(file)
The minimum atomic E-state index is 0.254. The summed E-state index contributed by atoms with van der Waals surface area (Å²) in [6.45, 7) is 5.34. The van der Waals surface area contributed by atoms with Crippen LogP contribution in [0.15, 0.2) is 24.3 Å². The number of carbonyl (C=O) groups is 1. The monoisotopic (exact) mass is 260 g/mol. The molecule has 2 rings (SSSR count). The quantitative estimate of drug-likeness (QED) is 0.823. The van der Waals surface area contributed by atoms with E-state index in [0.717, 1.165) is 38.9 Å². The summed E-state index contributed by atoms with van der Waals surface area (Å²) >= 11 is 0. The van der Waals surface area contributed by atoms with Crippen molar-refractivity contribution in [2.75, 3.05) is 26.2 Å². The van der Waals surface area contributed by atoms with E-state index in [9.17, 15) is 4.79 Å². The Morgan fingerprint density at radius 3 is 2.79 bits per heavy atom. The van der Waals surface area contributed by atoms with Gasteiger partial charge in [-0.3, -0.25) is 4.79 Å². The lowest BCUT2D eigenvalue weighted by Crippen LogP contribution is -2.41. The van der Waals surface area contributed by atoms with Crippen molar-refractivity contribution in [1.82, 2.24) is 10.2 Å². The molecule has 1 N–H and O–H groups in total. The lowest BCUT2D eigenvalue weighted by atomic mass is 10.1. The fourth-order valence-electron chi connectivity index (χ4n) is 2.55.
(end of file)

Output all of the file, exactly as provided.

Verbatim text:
The minimum atomic E-state index is 0.254. The summed E-state index contributed by atoms with van der Waals surface area (Å²) in [6.45, 7) is 5.34. The van der Waals surface area contributed by atoms with Crippen LogP contribution in [0.15, 0.2) is 24.3 Å². The number of carbonyl (C=O) groups is 1. The monoisotopic (exact) mass is 260 g/mol. The molecule has 2 rings (SSSR count). The quantitative estimate of drug-likeness (QED) is 0.823. The van der Waals surface area contributed by atoms with E-state index in [0.717, 1.165) is 38.9 Å². The summed E-state index contributed by atoms with van der Waals surface area (Å²) >= 11 is 0. The van der Waals surface area contributed by atoms with Crippen molar-refractivity contribution in [2.75, 3.05) is 26.2 Å². The van der Waals surface area contributed by atoms with E-state index in [9.17, 15) is 4.79 Å². The Morgan fingerprint density at radius 3 is 2.79 bits per heavy atom. The van der Waals surface area contributed by atoms with Gasteiger partial charge in [-0.3, -0.25) is 4.79 Å². The lowest BCUT2D eigenvalue weighted by Crippen LogP contribution is -2.41. The van der Waals surface area contributed by atoms with Crippen molar-refractivity contribution in [1.82, 2.24) is 10.2 Å². The molecule has 1 N–H and O–H groups in total. The lowest BCUT2D eigenvalue weighted by atomic mass is 10.1. The fourth-order valence-electron chi connectivity index (χ4n) is 2.55.